Over the past several months, I’ve been gloomily watching free capacity on the 16 GB flash drive in my iPad 2 shrink toward 2 GB, which seems to me a comfortable minimum. I had been hoping to get by for a few more years on a newer 16 GB iPad, but the prospect of having to pony up the extra hundred bucks for a 32 GB machine has lately seemed more and more an unavoidable necessity.
I don’t have a large music collection, have no videos or movies downloaded onto the iPad, don’t do high-end graphics or video editing, and I’ve been deleting apps that I don’t find especially useful, but that has no more than been holding the line, and defenestrating apps is a limited resource at best. When free capacity began dipping as low as 1.6/1.7 GB, the proverbial writing seemed to be on the wall.
Funny thing was, for the longest time I was able to maintain a free capacity of some 7-8 GB without really trying. Then around the time I upgraded to iOS 7, free capacity began to shrink radically into the 2 GB neighborhood. I hypothesized Retina optimization of more and more apps since March, 2012 had been a factor.
Anyway, recently while browsing through my app collection for more titles to cull, I happened across a little utility app called iDelete that I’d downloaded last summer, but had forgotten about and never gotten around to trying out.
iDelete was (I’ll get to the past tense reference in a moment) a one-trick-pony utility application that sold on the App Store for $1.99 — its purpose in app-dom to find and delete temporary files that accumulate on the flash drive as a result of moves of data from the use of apps, surfing the web, or editing documents, photos and videos on any iPhone, iPad or iPod touch, into paged memory. Technically speaking, this process is performed to relieve memory demand on your iOS device. However, not all temporary files are deleted automatically and correctly, resulting in an ever-increasing volume of unused but useless data that continuously take up more space. By employing the proprietary technology developed for ProtectStar’s iShredder app, iDelete scans all the sectors of memory on your iDevice, searching for temporary data that are no longer being used and removing it, thereby restoring free disk space and allowing your device to run faster.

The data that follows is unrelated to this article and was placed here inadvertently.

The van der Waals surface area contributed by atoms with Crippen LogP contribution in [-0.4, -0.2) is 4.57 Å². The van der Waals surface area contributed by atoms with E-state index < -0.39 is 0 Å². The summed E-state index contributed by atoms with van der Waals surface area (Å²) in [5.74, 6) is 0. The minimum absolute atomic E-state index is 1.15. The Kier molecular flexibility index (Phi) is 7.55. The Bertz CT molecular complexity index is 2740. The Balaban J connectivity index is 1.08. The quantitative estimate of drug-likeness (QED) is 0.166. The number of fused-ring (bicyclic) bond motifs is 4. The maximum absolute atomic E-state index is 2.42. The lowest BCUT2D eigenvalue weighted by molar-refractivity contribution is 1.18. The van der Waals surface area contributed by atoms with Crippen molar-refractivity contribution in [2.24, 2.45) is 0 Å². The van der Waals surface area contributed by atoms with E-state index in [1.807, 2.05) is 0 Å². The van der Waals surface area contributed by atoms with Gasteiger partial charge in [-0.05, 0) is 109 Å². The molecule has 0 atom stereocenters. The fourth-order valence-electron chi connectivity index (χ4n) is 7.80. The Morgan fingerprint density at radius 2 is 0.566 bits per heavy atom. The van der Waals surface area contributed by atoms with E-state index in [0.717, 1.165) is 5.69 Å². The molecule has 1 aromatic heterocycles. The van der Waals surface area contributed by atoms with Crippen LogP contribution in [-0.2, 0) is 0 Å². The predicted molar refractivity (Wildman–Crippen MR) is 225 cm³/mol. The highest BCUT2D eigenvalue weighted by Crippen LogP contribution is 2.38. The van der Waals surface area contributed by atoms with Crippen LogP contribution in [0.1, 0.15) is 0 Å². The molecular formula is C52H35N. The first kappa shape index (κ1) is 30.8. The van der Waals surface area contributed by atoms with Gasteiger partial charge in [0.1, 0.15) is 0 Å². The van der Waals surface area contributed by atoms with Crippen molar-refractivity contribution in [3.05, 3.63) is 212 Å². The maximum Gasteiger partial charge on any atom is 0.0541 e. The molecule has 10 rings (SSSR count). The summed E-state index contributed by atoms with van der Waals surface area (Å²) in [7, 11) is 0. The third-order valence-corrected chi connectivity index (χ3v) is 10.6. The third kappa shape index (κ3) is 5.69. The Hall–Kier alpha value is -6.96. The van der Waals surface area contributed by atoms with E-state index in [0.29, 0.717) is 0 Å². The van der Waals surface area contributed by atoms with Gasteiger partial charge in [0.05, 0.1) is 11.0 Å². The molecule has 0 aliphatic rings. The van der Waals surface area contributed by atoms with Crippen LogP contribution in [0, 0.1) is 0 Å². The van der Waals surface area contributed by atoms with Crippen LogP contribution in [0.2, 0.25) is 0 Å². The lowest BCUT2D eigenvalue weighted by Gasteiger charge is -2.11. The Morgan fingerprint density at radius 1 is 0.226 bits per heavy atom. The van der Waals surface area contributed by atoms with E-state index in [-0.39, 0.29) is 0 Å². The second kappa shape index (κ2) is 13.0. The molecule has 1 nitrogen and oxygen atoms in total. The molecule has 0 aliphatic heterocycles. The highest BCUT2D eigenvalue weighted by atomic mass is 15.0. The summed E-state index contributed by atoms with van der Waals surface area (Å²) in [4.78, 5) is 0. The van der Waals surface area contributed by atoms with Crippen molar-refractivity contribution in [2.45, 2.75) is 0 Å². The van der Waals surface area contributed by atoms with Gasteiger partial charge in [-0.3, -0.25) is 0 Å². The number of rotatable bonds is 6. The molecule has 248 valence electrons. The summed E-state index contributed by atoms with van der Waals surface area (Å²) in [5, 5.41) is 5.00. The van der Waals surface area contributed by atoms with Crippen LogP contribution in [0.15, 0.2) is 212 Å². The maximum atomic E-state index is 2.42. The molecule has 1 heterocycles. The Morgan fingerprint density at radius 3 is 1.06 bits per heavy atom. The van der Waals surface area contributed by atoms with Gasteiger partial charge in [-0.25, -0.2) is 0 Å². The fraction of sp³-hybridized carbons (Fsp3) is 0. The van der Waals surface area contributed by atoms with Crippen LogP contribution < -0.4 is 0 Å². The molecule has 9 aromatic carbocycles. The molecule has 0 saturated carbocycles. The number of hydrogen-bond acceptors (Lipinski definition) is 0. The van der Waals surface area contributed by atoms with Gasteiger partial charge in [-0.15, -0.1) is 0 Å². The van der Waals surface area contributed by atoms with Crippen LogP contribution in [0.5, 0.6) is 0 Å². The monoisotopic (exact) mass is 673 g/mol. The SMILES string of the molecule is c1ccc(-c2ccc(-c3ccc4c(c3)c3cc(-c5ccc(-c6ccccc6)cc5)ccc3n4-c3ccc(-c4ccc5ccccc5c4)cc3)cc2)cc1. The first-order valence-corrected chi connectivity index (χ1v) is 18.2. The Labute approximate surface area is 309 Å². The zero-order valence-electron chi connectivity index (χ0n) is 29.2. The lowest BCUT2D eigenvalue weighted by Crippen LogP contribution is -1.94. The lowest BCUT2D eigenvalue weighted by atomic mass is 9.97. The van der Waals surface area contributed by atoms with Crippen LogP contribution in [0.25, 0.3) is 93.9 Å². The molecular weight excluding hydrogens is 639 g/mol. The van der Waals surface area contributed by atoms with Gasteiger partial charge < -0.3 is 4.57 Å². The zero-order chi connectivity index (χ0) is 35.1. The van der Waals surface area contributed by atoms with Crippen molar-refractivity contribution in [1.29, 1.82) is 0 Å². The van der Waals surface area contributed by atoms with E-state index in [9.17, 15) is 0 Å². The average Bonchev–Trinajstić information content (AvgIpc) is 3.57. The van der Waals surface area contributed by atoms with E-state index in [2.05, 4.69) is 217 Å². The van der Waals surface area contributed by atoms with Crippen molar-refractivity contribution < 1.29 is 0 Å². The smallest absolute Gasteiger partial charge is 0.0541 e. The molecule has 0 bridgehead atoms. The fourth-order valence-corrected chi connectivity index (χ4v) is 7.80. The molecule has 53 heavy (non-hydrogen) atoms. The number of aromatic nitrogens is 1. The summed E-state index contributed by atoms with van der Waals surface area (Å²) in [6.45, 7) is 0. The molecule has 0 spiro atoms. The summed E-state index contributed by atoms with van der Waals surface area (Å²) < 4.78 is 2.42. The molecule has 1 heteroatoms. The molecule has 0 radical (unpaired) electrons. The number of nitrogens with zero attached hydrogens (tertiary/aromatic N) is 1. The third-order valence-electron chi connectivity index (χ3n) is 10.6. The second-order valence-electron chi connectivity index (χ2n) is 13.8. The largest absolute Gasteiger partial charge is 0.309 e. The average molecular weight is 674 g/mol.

iDelete scans the memory sectors of any iDevice looking for temporary data that is no longer needed. Unnecessary data detected is then removed using military-grade erase algorithms employed in ProtectStar’s iShredder 2 Pro app, ensuring that files are completely beyond recovery, even for tech experts ProtectStar says. Designed to be part of a weekly maintenance routine, iDelete boosts system speed by freeing memory and prevents recovery of sensitive information in Temp & Junk Files and Cache & Off-Line Files.
What the hey; might as well give iDelete a try. There was no learning curve. Just start up the app (which is locked in portrait viewing mode), click the “Clean” button, and let iDelete do its stuff.
I didn’t time the procedure, and interrupted it several times to do other things, but on my 16 GB iPad 2 I would guesstimate that a cleaning left alone would execute in about 20 minutes to half an hour, depending one supposes on how messed up the memory heap,is. An animated hourglass graphic monitors progression of the process.